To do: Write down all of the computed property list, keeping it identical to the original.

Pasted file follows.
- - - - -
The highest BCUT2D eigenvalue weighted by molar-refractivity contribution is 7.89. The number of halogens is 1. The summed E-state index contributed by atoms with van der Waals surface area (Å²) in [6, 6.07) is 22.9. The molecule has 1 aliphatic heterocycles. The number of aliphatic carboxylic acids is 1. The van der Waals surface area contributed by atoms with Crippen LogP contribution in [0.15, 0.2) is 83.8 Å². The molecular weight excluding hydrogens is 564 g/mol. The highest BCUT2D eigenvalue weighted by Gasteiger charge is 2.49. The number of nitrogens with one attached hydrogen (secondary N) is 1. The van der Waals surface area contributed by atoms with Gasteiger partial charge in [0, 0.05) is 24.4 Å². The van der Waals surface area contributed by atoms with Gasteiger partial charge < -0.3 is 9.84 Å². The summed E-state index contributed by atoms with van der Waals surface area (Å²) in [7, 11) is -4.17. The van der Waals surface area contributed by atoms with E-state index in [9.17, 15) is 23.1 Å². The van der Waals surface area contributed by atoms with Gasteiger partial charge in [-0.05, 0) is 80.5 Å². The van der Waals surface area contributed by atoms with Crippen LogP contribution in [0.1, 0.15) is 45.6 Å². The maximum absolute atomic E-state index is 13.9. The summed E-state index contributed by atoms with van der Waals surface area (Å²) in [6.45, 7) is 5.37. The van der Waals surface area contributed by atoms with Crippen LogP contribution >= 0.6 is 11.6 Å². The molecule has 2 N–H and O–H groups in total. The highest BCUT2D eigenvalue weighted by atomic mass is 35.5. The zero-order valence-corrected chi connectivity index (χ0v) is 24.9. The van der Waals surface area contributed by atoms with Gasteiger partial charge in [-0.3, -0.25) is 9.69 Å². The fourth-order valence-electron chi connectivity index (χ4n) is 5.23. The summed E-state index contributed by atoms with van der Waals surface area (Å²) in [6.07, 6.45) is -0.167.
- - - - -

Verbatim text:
The highest BCUT2D eigenvalue weighted by molar-refractivity contribution is 7.89. The number of halogens is 1. The summed E-state index contributed by atoms with van der Waals surface area (Å²) in [6, 6.07) is 22.9. The molecule has 1 aliphatic heterocycles. The number of aliphatic carboxylic acids is 1. The van der Waals surface area contributed by atoms with Crippen LogP contribution in [0.15, 0.2) is 83.8 Å². The molecular weight excluding hydrogens is 564 g/mol. The highest BCUT2D eigenvalue weighted by Gasteiger charge is 2.49. The number of nitrogens with one attached hydrogen (secondary N) is 1. The van der Waals surface area contributed by atoms with Gasteiger partial charge in [0, 0.05) is 24.4 Å². The van der Waals surface area contributed by atoms with Gasteiger partial charge < -0.3 is 9.84 Å². The summed E-state index contributed by atoms with van der Waals surface area (Å²) in [7, 11) is -4.17. The van der Waals surface area contributed by atoms with E-state index in [9.17, 15) is 23.1 Å². The van der Waals surface area contributed by atoms with Gasteiger partial charge in [-0.05, 0) is 80.5 Å². The van der Waals surface area contributed by atoms with Crippen LogP contribution in [0.1, 0.15) is 45.6 Å². The maximum absolute atomic E-state index is 13.9. The summed E-state index contributed by atoms with van der Waals surface area (Å²) in [6.45, 7) is 5.37. The van der Waals surface area contributed by atoms with Crippen LogP contribution >= 0.6 is 11.6 Å². The molecule has 2 N–H and O–H groups in total. The highest BCUT2D eigenvalue weighted by atomic mass is 35.5. The zero-order valence-corrected chi connectivity index (χ0v) is 24.9. The van der Waals surface area contributed by atoms with Gasteiger partial charge in [-0.3, -0.25) is 9.69 Å². The fourth-order valence-electron chi connectivity index (χ4n) is 5.23. The summed E-state index contributed by atoms with van der Waals surface area (Å²) in [6.07, 6.45) is -0.167.